Salt (sodium chloride; NaCl) is an essential biological molecule, and is present in most foods. The amounts of salt vary, however, between food sources, prepared foods and processed foods. Intake of dietary salt in the latter two can readily be controlled.
Hypertension (high blood pressure) is a common affliction that can lead to strokes, heart attacks and kidney disease. A variety of medications are prescribed by physicians to reduce blood pressure, in attempts to decrease the patient's likelihood of having future health problems.
Essential hypertension (also called primary or idiopathic hypertension) is the most common type of high blood pessure (approximately 95% of affected individuals). Dietary salt can contribute to increased blood pressure, and healtcare providers frequently recommend reducing salt intake. A number of scientific studies have identified specific genetic variants that cause an individual to be more sensitive to developing hypertension in response to dietary salt. Knowledge of one's own genetic variants can allow the individual to be proactive in adjusting their dietary salt intake for improved health.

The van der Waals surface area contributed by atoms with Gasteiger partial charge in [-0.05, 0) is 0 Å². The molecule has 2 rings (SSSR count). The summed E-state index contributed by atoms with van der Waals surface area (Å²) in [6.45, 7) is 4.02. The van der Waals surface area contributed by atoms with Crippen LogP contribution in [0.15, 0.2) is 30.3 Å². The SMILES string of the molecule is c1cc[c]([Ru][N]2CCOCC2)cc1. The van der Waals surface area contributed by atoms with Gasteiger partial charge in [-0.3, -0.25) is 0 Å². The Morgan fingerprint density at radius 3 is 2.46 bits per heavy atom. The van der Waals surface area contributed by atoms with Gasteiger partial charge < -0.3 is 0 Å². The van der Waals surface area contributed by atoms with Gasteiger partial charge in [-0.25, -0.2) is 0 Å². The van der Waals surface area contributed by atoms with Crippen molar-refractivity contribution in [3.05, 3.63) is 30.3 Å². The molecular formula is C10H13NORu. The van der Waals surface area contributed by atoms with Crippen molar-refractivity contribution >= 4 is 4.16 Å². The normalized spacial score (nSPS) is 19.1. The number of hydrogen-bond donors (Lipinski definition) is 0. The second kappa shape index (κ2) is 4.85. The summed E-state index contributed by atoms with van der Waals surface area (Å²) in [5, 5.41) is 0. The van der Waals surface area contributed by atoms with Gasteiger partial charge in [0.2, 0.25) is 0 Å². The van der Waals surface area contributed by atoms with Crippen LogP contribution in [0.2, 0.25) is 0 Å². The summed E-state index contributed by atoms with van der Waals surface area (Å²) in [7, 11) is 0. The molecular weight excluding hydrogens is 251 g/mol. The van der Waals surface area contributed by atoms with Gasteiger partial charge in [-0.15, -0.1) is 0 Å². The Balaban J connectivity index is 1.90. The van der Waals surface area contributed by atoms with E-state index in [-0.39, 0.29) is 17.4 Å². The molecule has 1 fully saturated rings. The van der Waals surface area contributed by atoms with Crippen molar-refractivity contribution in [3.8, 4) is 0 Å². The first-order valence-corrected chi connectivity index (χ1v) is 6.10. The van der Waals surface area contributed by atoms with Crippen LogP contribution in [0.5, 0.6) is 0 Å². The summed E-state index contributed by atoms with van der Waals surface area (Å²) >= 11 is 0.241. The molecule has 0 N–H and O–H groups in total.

The ACE gene encodes angiotensin converting enzyme, which is involved in vasoconstriction and vasodilation of blood vessels. There are two forms of this gene. One includes a 287 base pair insertion (I form of the gene) that is not present in the D form of the ACE gene. Individuals with one or two copies of the ACE I gene (approximately half the population) are salt sensitive. This means that excess dietary salt inreases blood pressure in these individuals.
By taking this genetic test, you will learn your ACE genotype (D/D, D/I or I/I). Individuals with the D/I or I/I genotypes are salt sensitive, and should limit their dietary salt consumption. Your comprehensive test result report will include recommended daily salt allowances bassed on your ACE genotype.